However, a church must always consider the well-being of the church and its members. It’s a harsh fact but Satan will attempt to disrupt a church from inside its walls. Christians must be conscious of this. But removing a sinner from the congregation should be a rare occurrence. If their sin will not endanger (physically or spiritually) others in the congregation, we should continue our attempts to win them over.
15 “If your brother or sister sins, go and point out their fault, just between the two of you. If they listen to you, you have won them over. 16 But if they will not listen, take one or two others along, so that ‘every matter may be established by the testimony of two or three witnesses.’ d 17 If they still refuse to listen, tell it to the church; and if they refuse to listen even to the church, treat them as you would a pagan or a tax collector.
18 “Truly I tell you, whatever you bind on earth will be bound in heaven, and whatever you loose on earth will be loosed in heaven.
19 “Again, truly I tell you that if two of you on earth agree about anything they ask for, it will be done for them by my Father in heaven. 20 For where two or three gather in my name, there am I with them.”
The New International Version. Grand Rapids, MI: Zondervan, 2011. Print.
18:15 “If your brother sins, go and show him his fault when the two of you are alone. If he listens to you, you have regained your brother. 18:16 But if he does not listen, take one or two others with you, so that at the testimony of two or three witnesses every matter may be established. 18:17 If he refuses to listen to them, tell it to the church. If he refuses to listen to the church, treat him like a Gentile or a tax collector.
18:18 “I tell you the truth, whatever you bind on earth will have been bound in heaven, and whatever you release on earth will have been released in heaven. 18:19 Again, I tell you the truth, if two of you on earth agree about whatever you ask, my Father in heaven will do it for you. 18:20 For where two or three are assembled in my name, I am there among them.”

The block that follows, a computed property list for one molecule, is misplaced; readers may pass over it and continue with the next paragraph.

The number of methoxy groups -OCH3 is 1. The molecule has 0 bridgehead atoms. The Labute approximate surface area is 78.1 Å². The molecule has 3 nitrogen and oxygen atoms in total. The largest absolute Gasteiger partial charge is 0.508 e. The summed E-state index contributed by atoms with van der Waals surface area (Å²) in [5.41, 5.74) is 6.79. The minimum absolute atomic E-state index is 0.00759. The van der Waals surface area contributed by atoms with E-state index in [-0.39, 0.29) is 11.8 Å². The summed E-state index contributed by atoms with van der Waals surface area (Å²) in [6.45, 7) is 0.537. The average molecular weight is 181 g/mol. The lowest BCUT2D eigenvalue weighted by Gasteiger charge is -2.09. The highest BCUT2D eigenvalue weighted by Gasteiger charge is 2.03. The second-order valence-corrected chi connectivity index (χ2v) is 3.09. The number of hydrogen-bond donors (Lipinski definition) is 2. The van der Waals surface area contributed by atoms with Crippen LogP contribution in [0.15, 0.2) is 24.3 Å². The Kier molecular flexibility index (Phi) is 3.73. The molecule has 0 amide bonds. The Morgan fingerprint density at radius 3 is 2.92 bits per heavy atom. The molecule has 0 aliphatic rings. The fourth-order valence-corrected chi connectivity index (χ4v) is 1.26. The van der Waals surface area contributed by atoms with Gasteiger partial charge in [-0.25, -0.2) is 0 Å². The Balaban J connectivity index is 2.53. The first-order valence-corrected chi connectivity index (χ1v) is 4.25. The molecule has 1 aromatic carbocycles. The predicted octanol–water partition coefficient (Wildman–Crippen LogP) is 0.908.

Biblical Studies Press. The NET Bible First Edition; Bible. English. NET Bible.; The NET Bible. Biblical Studies Press, 2006. Print.
New King James Version
15 “Moreover if your brother sins against you, go and tell him his fault between you and him alone. If he hears you, you have gained your brother. 16 But if he will not hear, take with you one or two more, that ‘by the mouth of two or three witnesses every word may be established.’ 17 And if he refuses to hear them, tell it to the church. But if he refuses even to hear the church, let him be to you like a heathen and a tax collector.
18 “Assuredly, I say to you, whatever you bind on earth will be bound in heaven, and whatever you loose on earth will be loosed in heaven.
19 “Again I say to you that if two of you agree on earth concerning anything that they ask, it will be done for them by My Father in heaven. 20 For where two or three are gathered together in My name, I am there in the midst of them.”
The New King James Version. Nashville: Thomas Nelson, 1982. Print.
15–17 “If a fellow believer hurts you, go and tell him—work it out between the two of you. If he listens, you’ve made a friend. If he won’t listen, take one or two others along so that the presence of witnesses will keep things honest, and try again. If he still won’t listen, tell the church. If he won’t listen to the church, you’ll have to start over from scratch, confront him with the need for repentance, and offer again God’s forgiving love.
18–20 “Take this most seriously: A yes on earth is yes in heaven; a no on earth is no in heaven. What you say to one another is eternal. I mean this. When two of you get together on anything at all on earth and make a prayer of it, my Father in heaven goes into action. And when two or three of you are together because of me, you can be sure that I’ll be there.”
Peterson, Eugene H. The Message: The Bible in Contemporary Language. Colorado Springs, CO: NavPress, 2005. Print.
King James Version
15 Moreover if thy brother shall trespass against thee, go and tell him his fault between thee and him alone: if he shall hear thee, thou hast gained thy brother. 16 But if he will not hear thee, then take with thee one or two more, that in the mouth of two or three witnesses every word may be established. 17 And if he shall neglect to hear them, tell it unto the church: but if he neglect to hear the church, let him be unto thee as an heathen man and a publican. 18 Verily I say unto you, Whatsoever ye shall bind on earth shall be bound in heaven: and whatsoever ye shall loose on earth shall be loosed in heaven. 19 Again I say unto you, That if two of you shall agree on earth as touching any thing that they shall ask, it shall be done for them of my Father which is in heaven. 20 For where two or three are gathered together in my name, there am I in the midst of them.
The Holy Bible: King James Version. Electronic Edition of the 1900 Authorized Version. Bellingham, WA: Logos Research Systems, Inc., 2009. Print.